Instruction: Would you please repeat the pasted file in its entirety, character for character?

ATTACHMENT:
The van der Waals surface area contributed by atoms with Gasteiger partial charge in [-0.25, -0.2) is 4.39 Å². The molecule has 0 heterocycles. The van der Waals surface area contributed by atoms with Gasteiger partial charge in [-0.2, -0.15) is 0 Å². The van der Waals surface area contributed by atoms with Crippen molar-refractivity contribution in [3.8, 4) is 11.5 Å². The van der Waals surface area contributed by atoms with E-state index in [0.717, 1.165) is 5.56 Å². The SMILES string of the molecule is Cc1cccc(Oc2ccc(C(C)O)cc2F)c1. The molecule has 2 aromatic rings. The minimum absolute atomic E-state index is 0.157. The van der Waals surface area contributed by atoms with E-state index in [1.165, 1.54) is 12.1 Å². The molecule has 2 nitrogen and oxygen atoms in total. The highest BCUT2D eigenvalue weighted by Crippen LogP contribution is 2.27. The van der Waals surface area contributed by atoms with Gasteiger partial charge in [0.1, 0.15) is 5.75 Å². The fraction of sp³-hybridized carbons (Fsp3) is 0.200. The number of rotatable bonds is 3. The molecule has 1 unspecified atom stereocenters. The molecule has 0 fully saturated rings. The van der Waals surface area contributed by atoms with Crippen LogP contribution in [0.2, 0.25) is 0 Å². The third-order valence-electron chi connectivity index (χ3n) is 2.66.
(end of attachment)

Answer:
The van der Waals surface area contributed by atoms with Gasteiger partial charge in [-0.25, -0.2) is 4.39 Å². The molecule has 0 heterocycles. The van der Waals surface area contributed by atoms with Gasteiger partial charge in [-0.2, -0.15) is 0 Å². The van der Waals surface area contributed by atoms with Crippen molar-refractivity contribution in [3.8, 4) is 11.5 Å². The van der Waals surface area contributed by atoms with E-state index in [0.717, 1.165) is 5.56 Å². The SMILES string of the molecule is Cc1cccc(Oc2ccc(C(C)O)cc2F)c1. The molecule has 2 aromatic rings. The minimum absolute atomic E-state index is 0.157. The van der Waals surface area contributed by atoms with E-state index in [1.165, 1.54) is 12.1 Å². The molecule has 2 nitrogen and oxygen atoms in total. The highest BCUT2D eigenvalue weighted by Crippen LogP contribution is 2.27. The van der Waals surface area contributed by atoms with Gasteiger partial charge in [0.1, 0.15) is 5.75 Å². The fraction of sp³-hybridized carbons (Fsp3) is 0.200. The number of rotatable bonds is 3. The molecule has 1 unspecified atom stereocenters. The molecule has 0 fully saturated rings. The van der Waals surface area contributed by atoms with Crippen LogP contribution in [0.2, 0.25) is 0 Å². The third-order valence-electron chi connectivity index (χ3n) is 2.66.